The event, 5:30 p.m. Thursday, Sept. 13, is free and open to the public — please RSVP here.

Event details:

5:30 p.m. to 7:30 p.m.
Thursday, Sept. 13, 2018
Tube Factory artspace
1125 Cruft St., Indianapolis, IN 46203
Get tickets here and find more on Facebook

More in What's Your Education Story?

School safety

Hiring more security officers in Memphis after school shootings could have unintended consequences

PHOTO: Jahi Chikwendiu/The Washington Post/Getty Images

Tennessee’s largest district, Shelby County Schools, is slated to add more school resource officers under the proposed budget for next school year.

Superintendent Dorsey Hopson earmarked $2 million to hire 30 school resource officers in addition to the 98 already in some of its 150-plus schools. The school board is scheduled to vote on the budget Tuesday.

But an increase in law enforcement officers could have unintended consequences.

A new state law that bans local governments from refusing to cooperate with federal immigration officials could put school resource officers in an awkward position.

Tennessee Education Commissioner Candice McQueen recently reminded school personnel they are not obligated to release student information regarding immigration status. School resource officers employed by police or sheriff’s departments, however, do not answer to school districts. Shelby County Schools is still reviewing the law, but school board members have previously gone on the record emphasizing their commitment to protecting undocumented students.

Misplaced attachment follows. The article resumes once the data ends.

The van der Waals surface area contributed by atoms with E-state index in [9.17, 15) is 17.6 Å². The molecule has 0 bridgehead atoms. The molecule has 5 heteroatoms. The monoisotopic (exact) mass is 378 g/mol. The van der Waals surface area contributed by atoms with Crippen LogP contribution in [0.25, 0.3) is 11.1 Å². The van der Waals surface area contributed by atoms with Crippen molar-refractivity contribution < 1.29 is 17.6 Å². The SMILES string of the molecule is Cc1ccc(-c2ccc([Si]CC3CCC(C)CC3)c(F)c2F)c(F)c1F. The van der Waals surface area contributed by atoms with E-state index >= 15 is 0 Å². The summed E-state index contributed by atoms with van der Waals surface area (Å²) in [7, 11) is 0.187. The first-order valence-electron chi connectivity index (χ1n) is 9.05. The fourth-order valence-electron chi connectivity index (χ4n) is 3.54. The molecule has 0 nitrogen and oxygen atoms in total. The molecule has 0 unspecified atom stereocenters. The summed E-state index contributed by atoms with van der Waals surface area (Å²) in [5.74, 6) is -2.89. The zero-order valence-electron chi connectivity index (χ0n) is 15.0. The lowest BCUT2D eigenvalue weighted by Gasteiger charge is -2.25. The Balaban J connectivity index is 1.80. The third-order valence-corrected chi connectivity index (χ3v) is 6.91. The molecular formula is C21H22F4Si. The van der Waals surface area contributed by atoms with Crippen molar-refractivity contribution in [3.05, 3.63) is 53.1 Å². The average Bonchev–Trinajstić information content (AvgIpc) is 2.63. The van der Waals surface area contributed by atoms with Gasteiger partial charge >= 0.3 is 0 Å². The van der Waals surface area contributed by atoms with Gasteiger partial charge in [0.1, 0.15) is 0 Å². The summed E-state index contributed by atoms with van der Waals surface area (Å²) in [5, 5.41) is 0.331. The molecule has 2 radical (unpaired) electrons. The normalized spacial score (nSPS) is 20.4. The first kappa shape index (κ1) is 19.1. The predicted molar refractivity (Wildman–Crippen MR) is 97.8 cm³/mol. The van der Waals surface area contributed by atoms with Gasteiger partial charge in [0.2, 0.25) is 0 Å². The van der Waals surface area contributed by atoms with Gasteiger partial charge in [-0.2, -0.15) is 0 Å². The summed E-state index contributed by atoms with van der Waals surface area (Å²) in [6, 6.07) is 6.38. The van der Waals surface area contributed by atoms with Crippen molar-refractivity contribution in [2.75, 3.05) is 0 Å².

“Right now we are just trying to get a better understanding of the law and the impact that it may have,” said Natalia Powers, a district spokeswoman.

Also, incidents of excessive force and racial bias toward black students have cropped up in recent years. Two white Memphis officers were fired in 2013 after hitting a black student and wrestling her to the ground because she was “yelling and cussing” on school grounds. And mothers of four elementary school students recently filed a lawsuit against a Murfreesboro officer who arrested them at school in 2016 for failing to break up a fight that occurred off-campus.

Just how common those incidents are in Memphis is unclear. In response to Chalkbeat’s query for the number and type of complaints in the last two school years, Shelby County Schools said it “does not have any documents responsive to this request.”

Currently, 38 school resource officers are sheriff’s deputies, and the rest are security officers hired by Shelby County Schools. The officers respond and work to prevent criminal activity in all high schools and middle schools, Hopson said. The 30 additional officers would augment staffing at some schools and for the first time, branch out to some elementary schools. Hopson said those decisions will be based on crime rates in surrounding neighborhoods and school incidents.

Hopson’s initial recommendation for more school resource officers was in response to the school shooting in Parkland, Florida, that killed 17 people and sparked a wave of student activism on school safety, including in Memphis.

Gov. Bill Haslam’s recent $30 million budget boost would allow school districts across Tennessee to hire more law enforcement officers or improve building security. Measures to arm some teachers with guns or outlaw certain types of guns have fallen flat.


For more on the role and history of school resource officers in Tennessee, read our five things to know.


Sheriff’s deputies and district security officers meet weekly, said Capt. Dallas Lavergne of the Shelby County Sheriff’s Office. When the Memphis Police Department pulled their officers out of school buildings following the merger of city and county school systems, the county Sheriff’s Office replaced them with deputies.

All deputy recruits go through school resource officer training, and those who are assigned to schools get additional annual training. In a 2013 review of police academies across the nation, Tennessee was cited as the only state that had specific training for officers deployed to schools.